Greene is a professor at Columbia Law School, and his book “How Rights Went Wrong” is filled with examples of just how bizarre American Supreme Court outcomes have become. An information processing company claims the right to sell its patients’ data to drug companies — it wins. A group of San Antonio parents whose children attend a school with no air-conditioning, uncertified teachers and a falling apart school building sue for the right to an equal education — they lose. A man from Long Island claims the right to use his homemade nunchucks to teach the “Shafan Ha Lavan” karate style, which he made up, to his children — he wins.

Greene’s argument is that in America, for specific reasons rooted in our ugly past, the way we think about rights has gone terribly awry. We don’t do constitutional law the way other countries do it. Rather, we recognize too few rights, and we protect them too strongly. That’s created a race to get everything ruled as a right, because once it’s a right, it’s unassailable. And that’s made the stakes of our constitutional conflicts too high. “If only one side can win, it might as well be mine,” Greene writes. “Conflict over rights can encourage us to take aim at our political opponents instead of speaking to them. And we shoot to kill.”

Scientific paper arguing that the first life on Earth was delivered in a series of comet strikes.

jwz:

“It is now becoming amply clear that Earth-like planets and other life-friendly planetary bodies exist in their hundreds of billions and exchanges of material between them (meteorites, cometary bolides) must routinely occur.. One is thus forced in our view to conclude that the entire galaxy (and perhaps our local group of galaxies) constitutes a single connected biosphere.”

Insert “mind blown” emoji here.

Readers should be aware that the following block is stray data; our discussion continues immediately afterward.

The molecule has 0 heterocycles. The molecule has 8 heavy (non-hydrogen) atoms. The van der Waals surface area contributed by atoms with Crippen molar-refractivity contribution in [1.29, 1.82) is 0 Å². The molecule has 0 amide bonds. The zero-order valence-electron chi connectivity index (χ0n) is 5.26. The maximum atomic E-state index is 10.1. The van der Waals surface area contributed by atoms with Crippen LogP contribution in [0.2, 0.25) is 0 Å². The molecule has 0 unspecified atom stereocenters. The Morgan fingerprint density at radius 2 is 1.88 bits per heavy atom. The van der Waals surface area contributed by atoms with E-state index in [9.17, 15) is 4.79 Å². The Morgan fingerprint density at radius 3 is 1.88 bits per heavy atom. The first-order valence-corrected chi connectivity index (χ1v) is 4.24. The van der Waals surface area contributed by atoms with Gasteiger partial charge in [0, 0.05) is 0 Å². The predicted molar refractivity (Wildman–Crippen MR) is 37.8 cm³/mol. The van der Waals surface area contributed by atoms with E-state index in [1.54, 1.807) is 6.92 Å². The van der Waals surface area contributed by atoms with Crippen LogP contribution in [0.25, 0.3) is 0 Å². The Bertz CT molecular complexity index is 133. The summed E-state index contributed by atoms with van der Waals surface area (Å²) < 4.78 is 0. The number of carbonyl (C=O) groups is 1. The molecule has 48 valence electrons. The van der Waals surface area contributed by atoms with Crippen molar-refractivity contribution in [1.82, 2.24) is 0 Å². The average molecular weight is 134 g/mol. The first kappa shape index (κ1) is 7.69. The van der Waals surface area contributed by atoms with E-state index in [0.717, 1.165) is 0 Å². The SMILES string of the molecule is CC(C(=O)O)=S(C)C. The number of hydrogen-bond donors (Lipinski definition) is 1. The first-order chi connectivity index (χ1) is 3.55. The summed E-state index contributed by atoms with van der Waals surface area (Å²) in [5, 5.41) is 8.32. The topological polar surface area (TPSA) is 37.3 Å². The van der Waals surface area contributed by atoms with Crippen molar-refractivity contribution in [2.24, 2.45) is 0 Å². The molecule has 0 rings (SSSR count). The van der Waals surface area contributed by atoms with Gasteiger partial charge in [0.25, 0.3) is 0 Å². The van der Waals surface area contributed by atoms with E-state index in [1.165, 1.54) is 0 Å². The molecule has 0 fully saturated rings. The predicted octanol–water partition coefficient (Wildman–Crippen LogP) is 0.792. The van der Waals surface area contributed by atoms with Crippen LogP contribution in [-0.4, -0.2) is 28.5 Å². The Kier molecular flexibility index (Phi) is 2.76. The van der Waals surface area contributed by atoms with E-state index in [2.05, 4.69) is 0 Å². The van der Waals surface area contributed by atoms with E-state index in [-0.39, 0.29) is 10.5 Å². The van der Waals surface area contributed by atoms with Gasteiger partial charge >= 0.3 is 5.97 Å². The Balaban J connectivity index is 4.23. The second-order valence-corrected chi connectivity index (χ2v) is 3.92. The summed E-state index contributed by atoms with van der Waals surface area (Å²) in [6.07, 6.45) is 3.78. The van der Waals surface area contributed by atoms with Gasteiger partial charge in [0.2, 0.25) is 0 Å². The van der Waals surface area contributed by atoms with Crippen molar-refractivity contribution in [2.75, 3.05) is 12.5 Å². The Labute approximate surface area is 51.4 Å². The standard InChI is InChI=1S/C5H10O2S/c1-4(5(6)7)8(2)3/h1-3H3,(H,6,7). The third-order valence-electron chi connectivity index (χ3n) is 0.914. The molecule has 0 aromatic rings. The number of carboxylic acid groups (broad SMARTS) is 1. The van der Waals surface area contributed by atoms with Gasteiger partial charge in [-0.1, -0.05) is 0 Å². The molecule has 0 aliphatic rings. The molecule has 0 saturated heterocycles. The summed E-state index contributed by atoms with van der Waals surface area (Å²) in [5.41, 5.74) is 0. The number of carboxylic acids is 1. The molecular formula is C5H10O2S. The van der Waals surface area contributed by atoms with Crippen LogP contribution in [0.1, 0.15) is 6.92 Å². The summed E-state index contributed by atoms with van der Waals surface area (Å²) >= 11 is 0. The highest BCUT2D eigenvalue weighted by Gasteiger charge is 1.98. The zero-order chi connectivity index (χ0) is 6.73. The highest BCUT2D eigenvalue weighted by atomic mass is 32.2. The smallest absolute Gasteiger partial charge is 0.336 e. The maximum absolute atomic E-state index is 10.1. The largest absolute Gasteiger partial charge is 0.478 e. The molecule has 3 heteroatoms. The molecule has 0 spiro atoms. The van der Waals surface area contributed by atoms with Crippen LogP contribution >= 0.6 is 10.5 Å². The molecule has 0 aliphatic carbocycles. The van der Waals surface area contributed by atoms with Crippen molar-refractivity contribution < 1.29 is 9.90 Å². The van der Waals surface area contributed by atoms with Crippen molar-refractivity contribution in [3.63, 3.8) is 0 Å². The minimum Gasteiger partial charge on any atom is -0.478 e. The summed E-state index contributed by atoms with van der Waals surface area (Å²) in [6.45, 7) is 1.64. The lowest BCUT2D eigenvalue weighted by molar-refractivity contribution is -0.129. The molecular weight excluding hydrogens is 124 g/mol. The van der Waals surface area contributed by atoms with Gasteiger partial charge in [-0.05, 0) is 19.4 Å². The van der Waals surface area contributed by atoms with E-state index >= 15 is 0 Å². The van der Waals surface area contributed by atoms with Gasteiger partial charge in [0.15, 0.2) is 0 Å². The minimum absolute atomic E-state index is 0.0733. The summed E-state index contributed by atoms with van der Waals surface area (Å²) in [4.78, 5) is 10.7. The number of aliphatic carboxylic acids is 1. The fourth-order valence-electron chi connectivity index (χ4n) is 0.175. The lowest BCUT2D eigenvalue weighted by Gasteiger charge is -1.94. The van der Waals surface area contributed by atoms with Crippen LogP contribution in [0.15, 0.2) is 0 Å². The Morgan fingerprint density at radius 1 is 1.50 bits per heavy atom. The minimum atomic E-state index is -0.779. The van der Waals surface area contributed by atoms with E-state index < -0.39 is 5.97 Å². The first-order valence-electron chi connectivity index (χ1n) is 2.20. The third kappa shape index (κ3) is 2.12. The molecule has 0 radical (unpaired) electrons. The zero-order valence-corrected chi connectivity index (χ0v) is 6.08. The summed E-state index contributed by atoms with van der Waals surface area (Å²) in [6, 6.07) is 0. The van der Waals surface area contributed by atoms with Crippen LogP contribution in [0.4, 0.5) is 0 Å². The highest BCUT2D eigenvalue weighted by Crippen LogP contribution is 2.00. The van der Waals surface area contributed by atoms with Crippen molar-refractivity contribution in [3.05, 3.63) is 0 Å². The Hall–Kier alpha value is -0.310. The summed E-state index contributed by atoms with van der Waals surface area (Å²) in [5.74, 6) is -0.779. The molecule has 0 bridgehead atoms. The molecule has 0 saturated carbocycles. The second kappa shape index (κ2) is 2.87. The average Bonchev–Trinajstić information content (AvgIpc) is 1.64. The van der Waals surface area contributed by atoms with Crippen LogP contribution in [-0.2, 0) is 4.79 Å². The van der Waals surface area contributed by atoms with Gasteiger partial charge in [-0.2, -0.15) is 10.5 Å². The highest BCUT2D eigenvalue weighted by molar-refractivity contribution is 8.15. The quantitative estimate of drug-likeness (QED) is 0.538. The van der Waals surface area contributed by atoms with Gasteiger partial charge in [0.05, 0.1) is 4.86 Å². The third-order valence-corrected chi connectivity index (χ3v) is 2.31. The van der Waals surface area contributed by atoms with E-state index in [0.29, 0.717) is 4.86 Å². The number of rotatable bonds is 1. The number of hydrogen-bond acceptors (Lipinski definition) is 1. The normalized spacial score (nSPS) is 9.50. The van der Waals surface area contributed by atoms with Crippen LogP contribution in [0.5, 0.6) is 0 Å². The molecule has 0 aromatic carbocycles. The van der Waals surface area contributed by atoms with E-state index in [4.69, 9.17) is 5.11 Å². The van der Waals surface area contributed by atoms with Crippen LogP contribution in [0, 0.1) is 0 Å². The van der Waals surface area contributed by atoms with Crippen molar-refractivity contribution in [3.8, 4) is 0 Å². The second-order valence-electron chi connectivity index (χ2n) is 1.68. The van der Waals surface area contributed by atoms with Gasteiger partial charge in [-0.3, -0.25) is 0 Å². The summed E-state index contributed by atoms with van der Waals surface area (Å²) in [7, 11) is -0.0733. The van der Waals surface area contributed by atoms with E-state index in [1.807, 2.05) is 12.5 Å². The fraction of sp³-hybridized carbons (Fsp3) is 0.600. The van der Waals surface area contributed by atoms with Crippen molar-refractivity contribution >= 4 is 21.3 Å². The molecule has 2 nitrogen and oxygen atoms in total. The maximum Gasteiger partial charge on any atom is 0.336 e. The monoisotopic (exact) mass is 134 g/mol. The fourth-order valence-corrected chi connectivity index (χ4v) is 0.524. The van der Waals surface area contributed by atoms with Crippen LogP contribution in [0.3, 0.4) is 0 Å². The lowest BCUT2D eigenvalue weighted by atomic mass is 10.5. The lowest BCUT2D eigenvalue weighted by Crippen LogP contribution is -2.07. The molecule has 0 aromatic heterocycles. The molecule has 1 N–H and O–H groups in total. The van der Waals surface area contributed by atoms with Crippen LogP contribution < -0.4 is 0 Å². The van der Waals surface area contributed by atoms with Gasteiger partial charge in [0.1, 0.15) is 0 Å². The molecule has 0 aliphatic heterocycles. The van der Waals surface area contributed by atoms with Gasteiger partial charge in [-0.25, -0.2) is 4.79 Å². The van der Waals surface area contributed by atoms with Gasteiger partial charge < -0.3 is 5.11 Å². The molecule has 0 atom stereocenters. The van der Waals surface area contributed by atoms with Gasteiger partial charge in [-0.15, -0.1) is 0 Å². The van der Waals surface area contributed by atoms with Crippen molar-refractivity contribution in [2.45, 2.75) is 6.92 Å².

Mapping the celebrity NFT complex

Max Read created a corkboard diagram mapping the relationship between celebrities—Ashton Kutcher, Paris Hilton, Reese Witherspoon—and NFT grifters. (Read Max)

One of the funny things that the world of web3 seems intent on revealing is the extent to which the boundaries between concepts like “Ponzi scam,” “pyramid scheme,” “multi-level marketing,” “conspiracy,” and “just regular old financial capitalism working as intended” are not really as clear as we might like or hope.

Furries bare their claws against censorship

Furries Are Leading the War Against a Book-Banning Mississippi Mayor (Vice):


Last week, a Mississippi mayor tried to strong-arm a local library into banning some books. … A group of furries got on Twitter to do something about it.

The first tweet came on Friday, from Soatok, a furry with an avatar of a sparkling, blue, wolf-like creature: “We interrupt your usual program of shitposts, memes, and cute fursuits to bring you something with real-world impact.”

Soatok, who asked to be identified by his online handle, was referring to the news that Mayor Gene McGee of Ridgeland, Mississippi, was withholding $110,000 of funding from the Madison Country Library System. Library officials told the Mississippi Free Press that the mayor had demanded they purge their collection of LGBTQ+ books, which he called “homosexual materials,” before his office would release the money.